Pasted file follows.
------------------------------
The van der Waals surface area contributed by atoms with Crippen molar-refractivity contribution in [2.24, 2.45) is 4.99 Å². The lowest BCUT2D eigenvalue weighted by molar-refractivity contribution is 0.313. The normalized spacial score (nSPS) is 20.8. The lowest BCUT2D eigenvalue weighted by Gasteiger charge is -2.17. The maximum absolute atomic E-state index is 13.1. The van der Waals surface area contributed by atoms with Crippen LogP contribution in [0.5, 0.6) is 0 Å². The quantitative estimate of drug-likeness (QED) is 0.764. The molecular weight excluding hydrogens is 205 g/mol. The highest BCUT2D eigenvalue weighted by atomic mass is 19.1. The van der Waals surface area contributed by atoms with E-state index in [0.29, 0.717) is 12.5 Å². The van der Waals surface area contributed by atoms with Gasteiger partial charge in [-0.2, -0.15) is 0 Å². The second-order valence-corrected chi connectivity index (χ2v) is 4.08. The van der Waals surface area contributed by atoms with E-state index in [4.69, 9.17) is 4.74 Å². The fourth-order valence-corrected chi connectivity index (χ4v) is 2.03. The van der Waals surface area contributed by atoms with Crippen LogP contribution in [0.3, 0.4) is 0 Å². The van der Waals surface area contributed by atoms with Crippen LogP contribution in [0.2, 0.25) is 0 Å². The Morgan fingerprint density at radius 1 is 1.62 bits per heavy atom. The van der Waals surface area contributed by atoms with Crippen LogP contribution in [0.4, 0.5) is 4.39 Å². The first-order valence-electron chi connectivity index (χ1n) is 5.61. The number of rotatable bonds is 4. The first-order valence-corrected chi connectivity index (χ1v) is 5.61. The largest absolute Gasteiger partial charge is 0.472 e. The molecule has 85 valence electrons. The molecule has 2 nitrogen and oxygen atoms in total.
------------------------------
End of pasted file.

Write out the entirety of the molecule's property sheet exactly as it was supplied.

The van der Waals surface area contributed by atoms with Crippen molar-refractivity contribution in [2.24, 2.45) is 4.99 Å². The lowest BCUT2D eigenvalue weighted by molar-refractivity contribution is 0.313. The normalized spacial score (nSPS) is 20.8. The lowest BCUT2D eigenvalue weighted by Gasteiger charge is -2.17. The maximum absolute atomic E-state index is 13.1. The van der Waals surface area contributed by atoms with Crippen LogP contribution in [0.5, 0.6) is 0 Å². The quantitative estimate of drug-likeness (QED) is 0.764. The molecular weight excluding hydrogens is 205 g/mol. The highest BCUT2D eigenvalue weighted by atomic mass is 19.1. The van der Waals surface area contributed by atoms with E-state index in [0.29, 0.717) is 12.5 Å². The van der Waals surface area contributed by atoms with Gasteiger partial charge in [-0.2, -0.15) is 0 Å². The second-order valence-corrected chi connectivity index (χ2v) is 4.08. The van der Waals surface area contributed by atoms with E-state index in [4.69, 9.17) is 4.74 Å². The fourth-order valence-corrected chi connectivity index (χ4v) is 2.03. The van der Waals surface area contributed by atoms with Crippen LogP contribution in [0.3, 0.4) is 0 Å². The van der Waals surface area contributed by atoms with Crippen LogP contribution in [0.2, 0.25) is 0 Å². The Morgan fingerprint density at radius 1 is 1.62 bits per heavy atom. The van der Waals surface area contributed by atoms with Crippen LogP contribution in [0.4, 0.5) is 4.39 Å². The first-order valence-electron chi connectivity index (χ1n) is 5.61. The number of rotatable bonds is 4. The first-order valence-corrected chi connectivity index (χ1v) is 5.61. The largest absolute Gasteiger partial charge is 0.472 e. The molecule has 85 valence electrons. The molecule has 2 nitrogen and oxygen atoms in total.